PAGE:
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justbreathe

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About justbreathe

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    Questioner

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  • Gender
    Female
  • Interests
    Reading, writing, spending every waking minute with my beautiful boy
  • More About Me
    Agnostic, living in England used to live in N.Ireland, ex-Evangelical background

Previous Fields

  • Still have any Gods? If so, who or what?
    Big question, no answer!
  1. It's complicated, but I'm sure our stories are similar. I think it's important primarily because of how it made my mum. To this day she is very hurt over what happened, and I think that hurt and insecurity drives a lot of her dependence, which makes her feel threatened by me not being like her. My mum was an excellent parent, but as I've become older our relationship has fractured because we disagree on important things. I think my mum has been wanting "justice" all these years, and has always made me feel terrible for seeing my dad, sadly she still does. My mum needed a partner, someone to help (her parents died when I was very young too, and we were living with them after the divorce, and my grandmother had been a devout Christian). Making any sense?
  2. I'm cheating as this isn't my writing, but I've just stumbled across an interesting article on life in Northern Ireland, it sums up my experience too. http://heresyclub.com/2012/08/the-casual-theocracy-understanding-ulster/
  3. Thank you for taking the time to reply, it's really honestly very encouraging. I've had what most would consider a bizarre upbringing, but I'm at least grateful that it wasn't as awful as some I've heard about. Once I can string a few sentences together I'll write a bit more to get it off my chest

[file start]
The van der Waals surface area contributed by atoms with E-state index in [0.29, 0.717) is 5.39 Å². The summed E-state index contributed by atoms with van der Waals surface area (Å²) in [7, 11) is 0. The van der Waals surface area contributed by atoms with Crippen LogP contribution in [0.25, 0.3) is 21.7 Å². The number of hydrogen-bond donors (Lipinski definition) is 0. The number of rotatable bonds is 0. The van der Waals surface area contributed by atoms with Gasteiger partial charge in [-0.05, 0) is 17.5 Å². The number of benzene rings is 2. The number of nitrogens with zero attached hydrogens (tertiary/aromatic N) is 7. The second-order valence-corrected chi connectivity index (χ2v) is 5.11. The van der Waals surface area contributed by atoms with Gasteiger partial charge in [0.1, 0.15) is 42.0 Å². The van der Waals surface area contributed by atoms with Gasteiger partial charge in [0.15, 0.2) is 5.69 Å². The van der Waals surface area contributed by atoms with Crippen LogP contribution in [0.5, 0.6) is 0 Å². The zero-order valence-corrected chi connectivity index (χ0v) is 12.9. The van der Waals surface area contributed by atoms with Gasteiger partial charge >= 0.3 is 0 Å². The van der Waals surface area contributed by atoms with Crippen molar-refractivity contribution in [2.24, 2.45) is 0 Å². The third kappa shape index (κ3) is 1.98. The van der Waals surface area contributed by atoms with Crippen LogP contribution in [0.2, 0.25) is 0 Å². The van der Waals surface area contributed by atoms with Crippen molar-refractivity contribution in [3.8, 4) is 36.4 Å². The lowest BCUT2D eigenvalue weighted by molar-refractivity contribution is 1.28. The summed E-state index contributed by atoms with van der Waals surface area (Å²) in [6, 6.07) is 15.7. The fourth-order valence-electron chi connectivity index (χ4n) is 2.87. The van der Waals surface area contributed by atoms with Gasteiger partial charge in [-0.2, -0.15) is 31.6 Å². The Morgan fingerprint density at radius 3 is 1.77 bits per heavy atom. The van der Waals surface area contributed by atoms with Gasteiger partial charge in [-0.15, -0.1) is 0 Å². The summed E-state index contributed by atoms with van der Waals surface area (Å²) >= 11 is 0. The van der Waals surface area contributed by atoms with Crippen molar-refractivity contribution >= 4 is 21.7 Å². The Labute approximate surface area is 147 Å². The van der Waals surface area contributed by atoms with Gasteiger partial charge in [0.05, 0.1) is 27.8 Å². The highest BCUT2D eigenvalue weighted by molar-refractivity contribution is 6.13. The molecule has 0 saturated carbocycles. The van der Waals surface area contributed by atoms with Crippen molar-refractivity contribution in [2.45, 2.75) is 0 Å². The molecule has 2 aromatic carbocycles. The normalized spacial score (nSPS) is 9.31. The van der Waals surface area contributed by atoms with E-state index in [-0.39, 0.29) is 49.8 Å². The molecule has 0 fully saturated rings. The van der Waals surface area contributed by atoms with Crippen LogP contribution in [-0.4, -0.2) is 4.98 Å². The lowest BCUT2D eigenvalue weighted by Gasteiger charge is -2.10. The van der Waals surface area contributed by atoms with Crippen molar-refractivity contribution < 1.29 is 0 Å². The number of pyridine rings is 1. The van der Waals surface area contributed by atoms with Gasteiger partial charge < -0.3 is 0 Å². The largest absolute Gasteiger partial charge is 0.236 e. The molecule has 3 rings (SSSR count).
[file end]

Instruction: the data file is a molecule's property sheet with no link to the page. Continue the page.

4. I have a feeling any real testimony I could give would start out rambling and complicated, only to get worse. In a nutshell - I've been raised in a church in Northern Ireland by my single mother (parents divorced very young due to dads' infidelity - this is important, I think). The church was started by one of my uncle's, an Apostolic Pastor (and one of the few family members I'd feel vaguely comfortable debating religion with, funnily enough). The church is full of my family members, I'm from a very big, staunchly Protestant family. I left Northern Ireland and that lifestyle behind when I moved to England suddenly 7 years ago to live with my then boyfriend (now husband). I have only just told my mum, and ex-pastor, that I'm Agnostic. I have no idea if word has reached the rest of my family yet, I have a feeling my mum will try to keep it hush hush and get me back into the fold. I announced it because I'd brought my 7 month old son over there for a Dedication at my mum's church, really because I know she won't get to see him much, I don't believe the ceremony does or means anything, and it'll give my mum a nice memory. I regret doing it now, but was honest and asked for a Blessing instead of a Dedication. I don't want my son going through the same things I have. I studied to become a missionary, leaving after the first year of my degree because I couldn't stand any of it anymore. I knew I was being lied to at every turn, and couldn't understand why these people were so angry and hateful of the truth. There were some who had no emotional investment in Creationism or anti-homosexuality, for example, but they were the minority and still are. Christianity in Northern Ireland is a strange beast, it's mixed in with all the Old Religion pseudo-politics which have existed for hundreds of years. Even now, with The Troubles supposedly over, it's all hooked in there so you can't separate the "proper" Christianity in some ways from Unionism. It's hard to explain if you haven't been there, the religious atmosphere is stifling. You can't disagree, you can't be yourself. They hold everything back, abortion is still illegal even though it is legal in the rest of the UK. See? I said I'd get rambling. I'll probably come back and post a bit more as I think of it.
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